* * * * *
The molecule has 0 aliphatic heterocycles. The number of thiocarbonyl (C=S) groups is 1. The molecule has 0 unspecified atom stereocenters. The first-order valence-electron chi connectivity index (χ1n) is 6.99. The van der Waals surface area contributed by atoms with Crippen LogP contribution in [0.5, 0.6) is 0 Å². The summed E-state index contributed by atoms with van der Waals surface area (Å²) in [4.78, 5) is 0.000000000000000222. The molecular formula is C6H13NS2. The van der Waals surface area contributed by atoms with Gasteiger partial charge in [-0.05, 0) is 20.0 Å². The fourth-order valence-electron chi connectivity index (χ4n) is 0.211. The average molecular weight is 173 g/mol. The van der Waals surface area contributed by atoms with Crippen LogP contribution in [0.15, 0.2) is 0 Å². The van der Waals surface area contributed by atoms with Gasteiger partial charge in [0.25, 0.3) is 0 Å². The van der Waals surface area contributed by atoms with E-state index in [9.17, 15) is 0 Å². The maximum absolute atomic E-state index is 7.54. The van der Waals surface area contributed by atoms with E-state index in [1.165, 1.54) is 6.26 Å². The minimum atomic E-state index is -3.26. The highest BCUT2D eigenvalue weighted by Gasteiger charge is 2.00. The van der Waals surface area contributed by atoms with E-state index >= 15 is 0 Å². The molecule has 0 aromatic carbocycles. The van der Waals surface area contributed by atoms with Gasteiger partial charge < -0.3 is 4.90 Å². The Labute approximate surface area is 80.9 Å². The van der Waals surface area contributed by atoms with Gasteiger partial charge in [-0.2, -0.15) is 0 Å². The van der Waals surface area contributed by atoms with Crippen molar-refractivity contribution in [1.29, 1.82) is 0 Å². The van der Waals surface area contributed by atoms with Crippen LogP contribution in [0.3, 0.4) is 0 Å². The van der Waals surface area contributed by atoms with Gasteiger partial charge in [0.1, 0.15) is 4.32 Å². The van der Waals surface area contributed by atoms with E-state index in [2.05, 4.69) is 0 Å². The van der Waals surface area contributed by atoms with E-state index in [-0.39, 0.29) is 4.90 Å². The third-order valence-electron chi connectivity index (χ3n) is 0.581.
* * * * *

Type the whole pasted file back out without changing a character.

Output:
The molecule has 0 aliphatic heterocycles. The number of thiocarbonyl (C=S) groups is 1. The molecule has 0 unspecified atom stereocenters. The first-order valence-electron chi connectivity index (χ1n) is 6.99. The van der Waals surface area contributed by atoms with Crippen LogP contribution in [0.5, 0.6) is 0 Å². The summed E-state index contributed by atoms with van der Waals surface area (Å²) in [4.78, 5) is 0.000000000000000222. The molecular formula is C6H13NS2. The van der Waals surface area contributed by atoms with Gasteiger partial charge in [-0.05, 0) is 20.0 Å². The fourth-order valence-electron chi connectivity index (χ4n) is 0.211. The average molecular weight is 173 g/mol. The van der Waals surface area contributed by atoms with Crippen LogP contribution in [0.15, 0.2) is 0 Å². The van der Waals surface area contributed by atoms with Gasteiger partial charge in [0.25, 0.3) is 0 Å². The van der Waals surface area contributed by atoms with E-state index in [9.17, 15) is 0 Å². The maximum absolute atomic E-state index is 7.54. The van der Waals surface area contributed by atoms with E-state index in [1.165, 1.54) is 6.26 Å². The minimum atomic E-state index is -3.26. The highest BCUT2D eigenvalue weighted by Gasteiger charge is 2.00. The van der Waals surface area contributed by atoms with E-state index >= 15 is 0 Å². The molecule has 0 aromatic carbocycles. The van der Waals surface area contributed by atoms with Gasteiger partial charge < -0.3 is 4.90 Å². The Labute approximate surface area is 80.9 Å². The van der Waals surface area contributed by atoms with Gasteiger partial charge in [-0.2, -0.15) is 0 Å². The van der Waals surface area contributed by atoms with Crippen molar-refractivity contribution in [1.29, 1.82) is 0 Å². The van der Waals surface area contributed by atoms with Crippen LogP contribution in [0.3, 0.4) is 0 Å². The van der Waals surface area contributed by atoms with Gasteiger partial charge in [0.1, 0.15) is 4.32 Å². The van der Waals surface area contributed by atoms with E-state index in [2.05, 4.69) is 0 Å². The van der Waals surface area contributed by atoms with E-state index in [-0.39, 0.29) is 4.90 Å². The third-order valence-electron chi connectivity index (χ3n) is 0.581.